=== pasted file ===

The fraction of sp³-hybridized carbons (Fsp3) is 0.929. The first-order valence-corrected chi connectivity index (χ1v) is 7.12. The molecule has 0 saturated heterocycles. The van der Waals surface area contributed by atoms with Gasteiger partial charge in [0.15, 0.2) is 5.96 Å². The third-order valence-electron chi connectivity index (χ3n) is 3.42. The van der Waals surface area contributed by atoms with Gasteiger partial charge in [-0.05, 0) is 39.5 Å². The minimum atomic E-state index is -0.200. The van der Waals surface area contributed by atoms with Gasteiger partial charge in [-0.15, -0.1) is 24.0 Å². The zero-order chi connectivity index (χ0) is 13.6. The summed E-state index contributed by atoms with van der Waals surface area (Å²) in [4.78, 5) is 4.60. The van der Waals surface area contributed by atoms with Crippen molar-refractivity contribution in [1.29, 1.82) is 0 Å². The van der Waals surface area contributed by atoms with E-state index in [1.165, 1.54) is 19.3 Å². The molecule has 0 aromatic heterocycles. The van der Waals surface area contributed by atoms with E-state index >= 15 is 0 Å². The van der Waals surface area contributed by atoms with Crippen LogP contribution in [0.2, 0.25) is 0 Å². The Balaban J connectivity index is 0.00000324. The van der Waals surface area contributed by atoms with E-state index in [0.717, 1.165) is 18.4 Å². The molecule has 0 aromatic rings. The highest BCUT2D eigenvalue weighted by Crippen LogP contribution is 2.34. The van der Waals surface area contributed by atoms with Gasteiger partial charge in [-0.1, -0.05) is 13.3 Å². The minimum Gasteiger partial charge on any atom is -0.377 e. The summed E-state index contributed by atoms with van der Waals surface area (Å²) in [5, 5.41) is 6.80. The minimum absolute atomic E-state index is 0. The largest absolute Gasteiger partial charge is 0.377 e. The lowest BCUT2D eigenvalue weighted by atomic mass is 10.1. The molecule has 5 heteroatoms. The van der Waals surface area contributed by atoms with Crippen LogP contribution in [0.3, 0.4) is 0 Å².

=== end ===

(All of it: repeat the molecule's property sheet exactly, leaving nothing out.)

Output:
The fraction of sp³-hybridized carbons (Fsp3) is 0.929. The first-order valence-corrected chi connectivity index (χ1v) is 7.12. The molecule has 0 saturated heterocycles. The van der Waals surface area contributed by atoms with Gasteiger partial charge in [0.15, 0.2) is 5.96 Å². The third-order valence-electron chi connectivity index (χ3n) is 3.42. The van der Waals surface area contributed by atoms with Gasteiger partial charge in [-0.05, 0) is 39.5 Å². The minimum atomic E-state index is -0.200. The van der Waals surface area contributed by atoms with Gasteiger partial charge in [-0.15, -0.1) is 24.0 Å². The zero-order chi connectivity index (χ0) is 13.6. The summed E-state index contributed by atoms with van der Waals surface area (Å²) in [4.78, 5) is 4.60. The van der Waals surface area contributed by atoms with Crippen molar-refractivity contribution in [1.29, 1.82) is 0 Å². The van der Waals surface area contributed by atoms with E-state index in [1.165, 1.54) is 19.3 Å². The molecule has 0 aromatic heterocycles. The van der Waals surface area contributed by atoms with E-state index >= 15 is 0 Å². The van der Waals surface area contributed by atoms with Crippen LogP contribution in [0.2, 0.25) is 0 Å². The Balaban J connectivity index is 0.00000324. The van der Waals surface area contributed by atoms with E-state index in [0.717, 1.165) is 18.4 Å². The molecule has 0 aromatic rings. The highest BCUT2D eigenvalue weighted by Crippen LogP contribution is 2.34. The van der Waals surface area contributed by atoms with Gasteiger partial charge in [-0.1, -0.05) is 13.3 Å². The minimum Gasteiger partial charge on any atom is -0.377 e. The summed E-state index contributed by atoms with van der Waals surface area (Å²) in [5, 5.41) is 6.80. The minimum absolute atomic E-state index is 0. The largest absolute Gasteiger partial charge is 0.377 e. The lowest BCUT2D eigenvalue weighted by atomic mass is 10.1. The molecule has 5 heteroatoms. The van der Waals surface area contributed by atoms with Crippen LogP contribution in [0.3, 0.4) is 0 Å².